5 key tax questions to ask if you're self-employed

Working for yourself can come with freedom and flexibility, but it may require a little extra planning when it comes to paying taxes. Here are a few questions to ask along the way to keep yourself on track.

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More than 9 million Americans are self-employed.

Source: Bureau of Labor Statistics, numbers reflect unincorporated self-employed

1    Do I qualify as self-employed?

According to the IRS, you’re generally self-employed if you’re an independent contractor, sole proprietor or member of a partnership that carries on a trade or business.

You’re generally considered an independent contractor when your clients control only the result of your work and not how you do it. Many independent contractors work part-time (link: https://bettermoneyhabits.bankofamerica.com/en/taxes-income/tax-planning-when-you-work-part-time.html) for multiple clients.

Sole proprietors are defined by the IRS as those who own unincorporated businesses by themselves. This is the simplest type of business ownership, where there is no distinction between you and the business you run.

2    Okay, I qualify. Do I need to pay quarterly estimated taxes?

If your income isn’t subject to withholding like an employee paycheck is, or you expect to owe $1,000 or more in annual taxes, then you may need to pay estimated taxes each quarter.

3    How do I estimate those taxes?

The IRS Form 1040-ES—“Estimated Tax for Individuals” (link: https://www.irs.gov/pub/irs-pdf/f1040es.pdf)—can help you figure out how much you owe.
 
Filing deadlines are quarterly:

Taxes are due on the 15th of these months, but the date may vary slightly if the 15th falls on a weekend or holiday.

APR
JUN
SEP
JAN

4    What other tax forms do I need to know about?

Schedule C or C-EZ: You will use this form to report income or losses from any contract work or sole proprietorship.

Schedule SE: This form will determine the amount of Social Security and Medicare taxes you owe. Collectively, this is referred to as the self-employment tax.

Form 1099-MISC: If you earned at least $600 from a client, you should receive a Form 1099-MISC that reports the client’s total payments to you. The amount detailed on this form should match the amount you report on your tax return.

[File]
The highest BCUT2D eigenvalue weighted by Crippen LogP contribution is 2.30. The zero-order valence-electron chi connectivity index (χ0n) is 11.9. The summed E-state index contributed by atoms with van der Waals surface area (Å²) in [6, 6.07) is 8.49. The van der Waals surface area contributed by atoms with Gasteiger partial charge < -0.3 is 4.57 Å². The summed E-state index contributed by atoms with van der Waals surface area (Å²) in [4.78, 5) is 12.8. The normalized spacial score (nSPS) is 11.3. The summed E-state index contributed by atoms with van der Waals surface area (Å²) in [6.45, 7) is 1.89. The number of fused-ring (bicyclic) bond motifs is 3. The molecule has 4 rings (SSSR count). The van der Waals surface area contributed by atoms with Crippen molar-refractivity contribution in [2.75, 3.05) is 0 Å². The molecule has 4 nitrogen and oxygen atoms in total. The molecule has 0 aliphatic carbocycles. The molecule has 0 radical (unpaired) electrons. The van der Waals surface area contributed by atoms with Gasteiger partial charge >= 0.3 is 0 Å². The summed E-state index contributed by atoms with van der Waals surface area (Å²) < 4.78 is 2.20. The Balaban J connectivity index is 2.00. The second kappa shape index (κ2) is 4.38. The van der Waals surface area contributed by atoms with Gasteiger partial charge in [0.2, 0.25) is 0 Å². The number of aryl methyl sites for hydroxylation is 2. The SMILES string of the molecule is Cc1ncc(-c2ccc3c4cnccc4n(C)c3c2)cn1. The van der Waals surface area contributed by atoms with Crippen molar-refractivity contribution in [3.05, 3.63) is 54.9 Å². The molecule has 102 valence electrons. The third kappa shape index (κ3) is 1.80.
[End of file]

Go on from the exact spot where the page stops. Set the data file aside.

5    What deductions can I consider?

Deducting business expenses may reduce taxable income, and thus the amount of taxes owed. Be sure to keep records, though, as you must be able to document these expenses.

You may be able to deduct business-related expenses associated with:

•    A home office used exclusively for your business
•    Marketing or advertising
•    Certain necessary insurance premiums
•    Professional development
•    Tax preparation
•    Office supplies
•    Internet and phone service
•    Certain contributions to retirement plans
•    Business travel

NOTE: This is just a partial list. Keep in mind that deductions generally have rules, limitations and exceptions. Head to the IRS’s Self-Employed Individuals Tax Center (link: https://www.irs.gov/Businesses/Small-Businesses-&-Self-Employed/Self-Employed-Individuals-Tax-Center) for more information.

Keep in mind
Tax preparation software can help you navigate the ins and outs of paying taxes when you’re self-employed, though you may pay a fee. You may also choose to talk to a tax professional. Just make sure any tax help you seek is from a legitimate source. (link: http://irs.treasury.gov/rpo/rpo.jsf)

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